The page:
Scripted in collaboration with the author, Aronofsky’s interpretation doesn’t complicate things any, but it does bring to the material an electrified sensory charge that hasn’t quite been replicated in any other addiction drama. In all its flash, slam-bang technique, it vividly evokes the sensation of what drugs actually do to your system, briefly for better and mostly for worse, from twitchy initial rush through to comedown and tortured aftermath.

Ellen Burstyn in Requiem for a Dream.



Ellen Burstyn in Requiem for a Dream. Photograph: Allstar/Cinetext/Aritsan Entertainment/Allstar/Cinetext/Artisan Entertainment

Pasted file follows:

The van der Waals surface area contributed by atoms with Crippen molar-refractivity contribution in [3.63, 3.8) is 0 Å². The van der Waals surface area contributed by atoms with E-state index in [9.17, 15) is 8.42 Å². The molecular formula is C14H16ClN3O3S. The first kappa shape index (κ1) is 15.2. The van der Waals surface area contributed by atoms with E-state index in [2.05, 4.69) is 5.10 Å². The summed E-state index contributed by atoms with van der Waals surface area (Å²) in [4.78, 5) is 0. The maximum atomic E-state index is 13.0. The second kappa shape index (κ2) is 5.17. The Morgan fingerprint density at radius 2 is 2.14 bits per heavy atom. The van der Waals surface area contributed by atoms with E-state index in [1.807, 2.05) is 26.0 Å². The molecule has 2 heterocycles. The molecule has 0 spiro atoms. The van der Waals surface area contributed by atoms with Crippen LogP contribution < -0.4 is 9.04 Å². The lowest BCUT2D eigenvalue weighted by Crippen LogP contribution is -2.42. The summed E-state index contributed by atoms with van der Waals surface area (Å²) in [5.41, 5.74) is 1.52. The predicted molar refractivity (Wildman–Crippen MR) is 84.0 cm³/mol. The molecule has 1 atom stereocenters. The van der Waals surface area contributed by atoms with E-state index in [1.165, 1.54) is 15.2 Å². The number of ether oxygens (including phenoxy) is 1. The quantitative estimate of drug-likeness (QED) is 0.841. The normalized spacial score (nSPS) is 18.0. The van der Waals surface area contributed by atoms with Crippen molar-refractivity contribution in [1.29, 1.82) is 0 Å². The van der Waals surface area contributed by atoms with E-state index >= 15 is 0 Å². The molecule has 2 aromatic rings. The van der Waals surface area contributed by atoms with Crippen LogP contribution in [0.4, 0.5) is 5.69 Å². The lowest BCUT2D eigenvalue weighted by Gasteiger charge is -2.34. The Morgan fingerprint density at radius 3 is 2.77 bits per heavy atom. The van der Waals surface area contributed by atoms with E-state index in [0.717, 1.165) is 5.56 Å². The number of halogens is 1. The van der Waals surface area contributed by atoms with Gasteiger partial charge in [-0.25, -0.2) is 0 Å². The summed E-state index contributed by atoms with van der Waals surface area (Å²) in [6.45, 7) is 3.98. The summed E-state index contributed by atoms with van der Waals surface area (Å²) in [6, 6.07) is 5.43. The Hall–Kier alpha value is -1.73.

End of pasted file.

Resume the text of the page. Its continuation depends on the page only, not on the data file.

Aronofsky’s film-making is neither subtle nor tasteful, two words you wouldn’t tend to apply to heroin addiction either. Its excesses feel grounded, however oppressively, in the hellish experience of all its characters – it’s surely the most stylishly made drug drama ever to escape any accusations of glamorising the scene. As two young, beautiful, kohl-eyed lovers bound by needles and deferred dreams, Jared Leto and Jennifer Connelly initially seem veritable poster children for that quintessentially 90s concept of heroin chic. By the time the film reaches its notoriously grotesque, despairing climactic montage, crosscutting between the amputation of his gangrenous arm – a body-horror image more unforgettably gross than any cursed cigarette-pack photo – and her going ass-to-ass with another woman for a braying, paying audience, any concept of “chic” is firmly off the table.